“Farmers not the demons they are portrayed as” - Pat McCormack
IRISH farmers have a critical role to play in Ireland’s climate strategy, believes Pat McCormack.
“We need to move away from demonising the sector and start to put in place real plans to allow the sector to continue to do what it is good at, producing sustainable quality food contributing to EU and global food security and delivering on measures to reduce Ireland’s emissions,” said the ICMSA president.
He said that negative commentary regarding agriculture emissions in recent days has not been helpful and will do little to foster a partnership approach to our climate challenge which is needed if we are to meet our targets.
“Farmers are very angry at the aggressive approach being taken against our sector in recent days and some of these commentators need to inform themselves of the facts. For example, if every farmer in the country installed solar panels on their farms producing renewable carbon free energy, this would not be reflected in the 22% reduction figure, instead it would be allocated to the energy inventory.
“If every farmer planted 100 native trees that would sequester carbon and also contribute to biodiversity, this would not be reflected in the 22% reduction but would be allocated to the LULUCF sector. These are the realities of the climate inventory and if we are to maximise the potential of the farmer contribution to climate change, we need to move away from demonising the sector and actually put in place plans to maximise its potential and work with farmers in a positive fashion,” said Mr McCormack.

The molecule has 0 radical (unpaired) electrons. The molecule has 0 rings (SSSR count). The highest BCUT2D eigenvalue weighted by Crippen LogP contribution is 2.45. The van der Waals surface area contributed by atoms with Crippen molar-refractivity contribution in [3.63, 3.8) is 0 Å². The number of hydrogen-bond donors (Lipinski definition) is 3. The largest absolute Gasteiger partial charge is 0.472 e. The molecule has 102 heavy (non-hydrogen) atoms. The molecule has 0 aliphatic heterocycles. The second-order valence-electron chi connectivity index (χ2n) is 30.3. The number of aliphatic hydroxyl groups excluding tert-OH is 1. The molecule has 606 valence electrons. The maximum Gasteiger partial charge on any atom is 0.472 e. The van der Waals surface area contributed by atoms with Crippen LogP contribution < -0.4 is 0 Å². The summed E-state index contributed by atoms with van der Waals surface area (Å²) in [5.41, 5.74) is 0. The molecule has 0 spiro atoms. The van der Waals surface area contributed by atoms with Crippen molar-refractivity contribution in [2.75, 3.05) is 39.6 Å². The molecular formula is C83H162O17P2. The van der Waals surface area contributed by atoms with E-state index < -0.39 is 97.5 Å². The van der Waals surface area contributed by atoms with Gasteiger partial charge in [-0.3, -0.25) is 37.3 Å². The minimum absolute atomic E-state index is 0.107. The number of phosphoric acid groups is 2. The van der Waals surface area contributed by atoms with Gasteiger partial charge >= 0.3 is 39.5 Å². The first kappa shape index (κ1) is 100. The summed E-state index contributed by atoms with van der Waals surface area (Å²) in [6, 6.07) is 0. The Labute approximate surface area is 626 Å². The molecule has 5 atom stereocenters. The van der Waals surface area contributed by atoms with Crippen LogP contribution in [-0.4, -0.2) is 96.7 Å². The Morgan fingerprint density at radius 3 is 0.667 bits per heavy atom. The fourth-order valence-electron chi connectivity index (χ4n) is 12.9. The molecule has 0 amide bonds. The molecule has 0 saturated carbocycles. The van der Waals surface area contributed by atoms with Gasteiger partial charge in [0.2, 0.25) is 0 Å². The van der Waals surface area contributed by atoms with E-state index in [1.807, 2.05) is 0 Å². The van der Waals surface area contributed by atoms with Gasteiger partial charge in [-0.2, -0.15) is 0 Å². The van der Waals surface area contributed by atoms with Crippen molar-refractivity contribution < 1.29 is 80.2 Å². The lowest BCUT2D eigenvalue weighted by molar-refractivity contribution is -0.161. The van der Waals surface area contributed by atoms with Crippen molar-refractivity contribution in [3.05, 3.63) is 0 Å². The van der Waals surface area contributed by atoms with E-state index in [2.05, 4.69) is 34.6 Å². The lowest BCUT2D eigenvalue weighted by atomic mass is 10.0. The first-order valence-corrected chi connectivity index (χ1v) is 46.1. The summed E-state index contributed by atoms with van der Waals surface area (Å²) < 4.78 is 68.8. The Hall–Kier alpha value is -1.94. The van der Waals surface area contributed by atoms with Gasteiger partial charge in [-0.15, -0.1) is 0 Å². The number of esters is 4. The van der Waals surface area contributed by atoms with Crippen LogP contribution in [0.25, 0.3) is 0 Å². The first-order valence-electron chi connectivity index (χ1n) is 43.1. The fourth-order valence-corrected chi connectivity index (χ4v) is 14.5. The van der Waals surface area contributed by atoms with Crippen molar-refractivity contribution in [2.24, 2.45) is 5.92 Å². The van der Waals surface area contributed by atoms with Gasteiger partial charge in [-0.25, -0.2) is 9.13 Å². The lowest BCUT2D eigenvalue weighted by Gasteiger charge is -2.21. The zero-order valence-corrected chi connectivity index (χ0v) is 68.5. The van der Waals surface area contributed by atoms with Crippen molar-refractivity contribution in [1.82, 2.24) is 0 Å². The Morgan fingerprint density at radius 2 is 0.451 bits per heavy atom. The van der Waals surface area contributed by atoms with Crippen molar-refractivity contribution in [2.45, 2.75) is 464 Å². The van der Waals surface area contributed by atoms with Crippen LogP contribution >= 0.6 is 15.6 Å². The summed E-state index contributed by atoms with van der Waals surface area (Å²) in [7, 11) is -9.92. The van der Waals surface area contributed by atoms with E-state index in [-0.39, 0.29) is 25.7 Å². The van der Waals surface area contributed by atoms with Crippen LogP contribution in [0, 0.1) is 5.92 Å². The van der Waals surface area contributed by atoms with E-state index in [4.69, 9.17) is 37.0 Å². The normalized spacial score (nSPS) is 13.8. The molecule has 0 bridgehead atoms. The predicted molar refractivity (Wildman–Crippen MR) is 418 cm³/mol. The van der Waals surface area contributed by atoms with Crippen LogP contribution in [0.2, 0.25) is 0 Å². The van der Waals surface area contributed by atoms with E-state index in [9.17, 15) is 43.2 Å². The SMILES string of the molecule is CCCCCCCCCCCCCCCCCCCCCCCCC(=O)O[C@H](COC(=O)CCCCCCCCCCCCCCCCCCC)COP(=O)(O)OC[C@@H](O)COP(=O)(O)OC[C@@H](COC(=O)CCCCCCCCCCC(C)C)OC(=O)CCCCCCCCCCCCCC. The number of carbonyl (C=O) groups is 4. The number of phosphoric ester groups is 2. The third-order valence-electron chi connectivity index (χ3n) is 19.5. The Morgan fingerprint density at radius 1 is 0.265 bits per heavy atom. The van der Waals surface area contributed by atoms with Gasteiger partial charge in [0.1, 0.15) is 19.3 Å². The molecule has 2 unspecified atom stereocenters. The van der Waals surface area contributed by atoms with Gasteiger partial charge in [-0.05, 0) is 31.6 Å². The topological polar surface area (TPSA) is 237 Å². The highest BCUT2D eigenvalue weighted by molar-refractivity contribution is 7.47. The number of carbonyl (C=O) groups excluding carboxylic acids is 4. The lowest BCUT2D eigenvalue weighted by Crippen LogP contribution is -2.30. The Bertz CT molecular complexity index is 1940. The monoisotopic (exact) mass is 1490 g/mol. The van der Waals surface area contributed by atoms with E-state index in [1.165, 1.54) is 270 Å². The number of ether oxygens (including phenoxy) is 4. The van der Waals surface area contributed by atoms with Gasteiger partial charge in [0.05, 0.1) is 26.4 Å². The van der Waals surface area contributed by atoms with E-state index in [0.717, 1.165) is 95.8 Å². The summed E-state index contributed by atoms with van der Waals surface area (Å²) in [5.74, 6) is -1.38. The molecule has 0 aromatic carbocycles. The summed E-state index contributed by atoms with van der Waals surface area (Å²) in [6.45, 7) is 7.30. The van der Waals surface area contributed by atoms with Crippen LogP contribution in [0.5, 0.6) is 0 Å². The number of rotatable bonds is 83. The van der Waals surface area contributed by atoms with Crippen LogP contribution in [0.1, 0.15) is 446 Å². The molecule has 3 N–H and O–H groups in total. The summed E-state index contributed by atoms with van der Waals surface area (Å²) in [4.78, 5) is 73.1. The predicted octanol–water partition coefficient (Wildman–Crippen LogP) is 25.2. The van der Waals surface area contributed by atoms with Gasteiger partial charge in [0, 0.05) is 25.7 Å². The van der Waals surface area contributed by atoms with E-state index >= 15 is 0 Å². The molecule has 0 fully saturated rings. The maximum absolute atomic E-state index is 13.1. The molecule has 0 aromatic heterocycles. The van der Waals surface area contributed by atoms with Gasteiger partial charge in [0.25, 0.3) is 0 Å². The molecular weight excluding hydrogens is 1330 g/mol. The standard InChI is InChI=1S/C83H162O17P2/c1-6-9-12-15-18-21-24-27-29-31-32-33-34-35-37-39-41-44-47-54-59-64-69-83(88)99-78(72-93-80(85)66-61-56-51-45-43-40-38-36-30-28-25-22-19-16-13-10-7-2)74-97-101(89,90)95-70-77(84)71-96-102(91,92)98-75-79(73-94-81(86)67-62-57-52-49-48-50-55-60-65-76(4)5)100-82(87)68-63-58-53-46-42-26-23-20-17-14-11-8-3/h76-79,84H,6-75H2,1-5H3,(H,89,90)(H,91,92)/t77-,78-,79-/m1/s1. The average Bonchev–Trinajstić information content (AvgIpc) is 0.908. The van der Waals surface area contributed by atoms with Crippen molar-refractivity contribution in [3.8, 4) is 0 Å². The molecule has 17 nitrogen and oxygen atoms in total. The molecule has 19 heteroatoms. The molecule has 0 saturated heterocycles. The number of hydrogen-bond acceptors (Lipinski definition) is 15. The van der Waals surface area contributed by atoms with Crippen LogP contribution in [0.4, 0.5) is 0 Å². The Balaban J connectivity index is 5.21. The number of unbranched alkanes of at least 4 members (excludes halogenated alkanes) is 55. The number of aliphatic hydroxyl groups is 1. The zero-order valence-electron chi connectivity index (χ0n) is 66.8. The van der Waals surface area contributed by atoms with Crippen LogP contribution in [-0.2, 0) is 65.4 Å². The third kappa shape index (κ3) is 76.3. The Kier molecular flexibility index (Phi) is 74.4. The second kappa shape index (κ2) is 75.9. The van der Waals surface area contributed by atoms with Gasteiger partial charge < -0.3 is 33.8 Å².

The ICMSA president said Irish farmers as food producers, are amongst the most sustainable in the world.
“Despite all the negative commentary in recent days, farmers are not the demons they are being portrayed as, they are making a significant contribution not just in agriculture but across other sectors and the Government at this stage needs to put its cards on the table in terms of supports so that farmers can contribute further in a positive and constructive manner,” concluded Mr McCormack.
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